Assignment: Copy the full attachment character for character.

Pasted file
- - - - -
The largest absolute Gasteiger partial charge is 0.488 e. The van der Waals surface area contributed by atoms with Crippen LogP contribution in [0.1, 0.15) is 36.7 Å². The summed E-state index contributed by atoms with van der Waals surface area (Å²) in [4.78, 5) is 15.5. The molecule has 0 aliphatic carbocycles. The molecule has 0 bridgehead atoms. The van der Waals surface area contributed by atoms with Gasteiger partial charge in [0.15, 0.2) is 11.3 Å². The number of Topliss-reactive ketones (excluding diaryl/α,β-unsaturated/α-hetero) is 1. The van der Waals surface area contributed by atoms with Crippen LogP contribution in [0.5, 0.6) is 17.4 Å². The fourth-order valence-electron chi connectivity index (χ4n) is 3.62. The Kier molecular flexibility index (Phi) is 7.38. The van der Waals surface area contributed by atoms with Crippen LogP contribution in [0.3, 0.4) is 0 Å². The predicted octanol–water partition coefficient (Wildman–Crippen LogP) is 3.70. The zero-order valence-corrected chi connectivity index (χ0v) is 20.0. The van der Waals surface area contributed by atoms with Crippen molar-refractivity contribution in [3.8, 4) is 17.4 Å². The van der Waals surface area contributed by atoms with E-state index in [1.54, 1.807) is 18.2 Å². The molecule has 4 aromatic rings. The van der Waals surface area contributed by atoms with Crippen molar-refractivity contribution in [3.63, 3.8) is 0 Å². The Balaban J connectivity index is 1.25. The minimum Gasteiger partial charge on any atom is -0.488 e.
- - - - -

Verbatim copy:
The largest absolute Gasteiger partial charge is 0.488 e. The van der Waals surface area contributed by atoms with Crippen LogP contribution in [0.1, 0.15) is 36.7 Å². The summed E-state index contributed by atoms with van der Waals surface area (Å²) in [4.78, 5) is 15.5. The molecule has 0 aliphatic carbocycles. The molecule has 0 bridgehead atoms. The van der Waals surface area contributed by atoms with Gasteiger partial charge in [0.15, 0.2) is 11.3 Å². The number of Topliss-reactive ketones (excluding diaryl/α,β-unsaturated/α-hetero) is 1. The van der Waals surface area contributed by atoms with Crippen LogP contribution in [0.5, 0.6) is 17.4 Å². The fourth-order valence-electron chi connectivity index (χ4n) is 3.62. The Kier molecular flexibility index (Phi) is 7.38. The van der Waals surface area contributed by atoms with Crippen LogP contribution in [0.3, 0.4) is 0 Å². The predicted octanol–water partition coefficient (Wildman–Crippen LogP) is 3.70. The zero-order valence-corrected chi connectivity index (χ0v) is 20.0. The van der Waals surface area contributed by atoms with Crippen molar-refractivity contribution in [3.8, 4) is 17.4 Å². The van der Waals surface area contributed by atoms with E-state index in [1.54, 1.807) is 18.2 Å². The molecule has 4 aromatic rings. The van der Waals surface area contributed by atoms with Crippen molar-refractivity contribution in [3.63, 3.8) is 0 Å². The Balaban J connectivity index is 1.25. The minimum Gasteiger partial charge on any atom is -0.488 e.